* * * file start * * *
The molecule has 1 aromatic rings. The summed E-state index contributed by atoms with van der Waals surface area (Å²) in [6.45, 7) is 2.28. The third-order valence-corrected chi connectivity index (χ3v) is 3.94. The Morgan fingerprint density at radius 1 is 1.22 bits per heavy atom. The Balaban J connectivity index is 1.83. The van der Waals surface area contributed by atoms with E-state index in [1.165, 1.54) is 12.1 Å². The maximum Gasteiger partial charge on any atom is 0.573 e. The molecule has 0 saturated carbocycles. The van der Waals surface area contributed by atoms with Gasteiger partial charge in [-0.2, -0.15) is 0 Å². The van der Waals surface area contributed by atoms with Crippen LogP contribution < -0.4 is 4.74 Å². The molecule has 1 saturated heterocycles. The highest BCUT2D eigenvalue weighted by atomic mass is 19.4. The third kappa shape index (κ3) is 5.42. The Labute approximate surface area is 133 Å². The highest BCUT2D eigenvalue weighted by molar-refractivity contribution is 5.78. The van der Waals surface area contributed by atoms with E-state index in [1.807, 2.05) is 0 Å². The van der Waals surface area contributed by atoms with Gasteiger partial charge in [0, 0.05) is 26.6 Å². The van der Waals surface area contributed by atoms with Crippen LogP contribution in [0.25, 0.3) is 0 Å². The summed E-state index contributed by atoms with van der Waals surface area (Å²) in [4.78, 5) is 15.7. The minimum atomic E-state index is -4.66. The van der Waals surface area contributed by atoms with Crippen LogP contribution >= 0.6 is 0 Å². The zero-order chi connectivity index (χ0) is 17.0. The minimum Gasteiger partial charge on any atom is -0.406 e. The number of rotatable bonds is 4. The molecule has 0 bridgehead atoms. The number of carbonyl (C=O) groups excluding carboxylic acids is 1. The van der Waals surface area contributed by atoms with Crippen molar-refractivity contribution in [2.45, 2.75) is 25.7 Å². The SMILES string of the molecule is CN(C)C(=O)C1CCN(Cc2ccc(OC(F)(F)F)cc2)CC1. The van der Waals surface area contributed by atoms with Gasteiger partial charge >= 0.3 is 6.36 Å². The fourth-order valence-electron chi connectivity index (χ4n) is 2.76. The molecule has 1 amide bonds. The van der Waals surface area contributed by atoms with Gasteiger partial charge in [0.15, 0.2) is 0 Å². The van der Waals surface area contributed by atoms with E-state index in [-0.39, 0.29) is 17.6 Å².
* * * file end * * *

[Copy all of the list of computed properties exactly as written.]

The molecule has 1 aromatic rings. The summed E-state index contributed by atoms with van der Waals surface area (Å²) in [6.45, 7) is 2.28. The third-order valence-corrected chi connectivity index (χ3v) is 3.94. The Morgan fingerprint density at radius 1 is 1.22 bits per heavy atom. The Balaban J connectivity index is 1.83. The van der Waals surface area contributed by atoms with E-state index in [1.165, 1.54) is 12.1 Å². The maximum Gasteiger partial charge on any atom is 0.573 e. The molecule has 0 saturated carbocycles. The van der Waals surface area contributed by atoms with Gasteiger partial charge in [-0.2, -0.15) is 0 Å². The van der Waals surface area contributed by atoms with Crippen LogP contribution < -0.4 is 4.74 Å². The molecule has 1 saturated heterocycles. The highest BCUT2D eigenvalue weighted by atomic mass is 19.4. The third kappa shape index (κ3) is 5.42. The Labute approximate surface area is 133 Å². The highest BCUT2D eigenvalue weighted by molar-refractivity contribution is 5.78. The van der Waals surface area contributed by atoms with E-state index in [1.807, 2.05) is 0 Å². The van der Waals surface area contributed by atoms with Gasteiger partial charge in [0, 0.05) is 26.6 Å². The van der Waals surface area contributed by atoms with Crippen LogP contribution in [0.25, 0.3) is 0 Å². The summed E-state index contributed by atoms with van der Waals surface area (Å²) in [4.78, 5) is 15.7. The minimum atomic E-state index is -4.66. The van der Waals surface area contributed by atoms with Crippen LogP contribution >= 0.6 is 0 Å². The zero-order chi connectivity index (χ0) is 17.0. The minimum Gasteiger partial charge on any atom is -0.406 e. The number of rotatable bonds is 4. The molecule has 0 bridgehead atoms. The number of carbonyl (C=O) groups excluding carboxylic acids is 1. The van der Waals surface area contributed by atoms with Crippen molar-refractivity contribution in [2.45, 2.75) is 25.7 Å². The SMILES string of the molecule is CN(C)C(=O)C1CCN(Cc2ccc(OC(F)(F)F)cc2)CC1. The van der Waals surface area contributed by atoms with Gasteiger partial charge >= 0.3 is 6.36 Å². The fourth-order valence-electron chi connectivity index (χ4n) is 2.76. The molecule has 1 amide bonds. The van der Waals surface area contributed by atoms with Gasteiger partial charge in [0.15, 0.2) is 0 Å². The van der Waals surface area contributed by atoms with E-state index in [-0.39, 0.29) is 17.6 Å².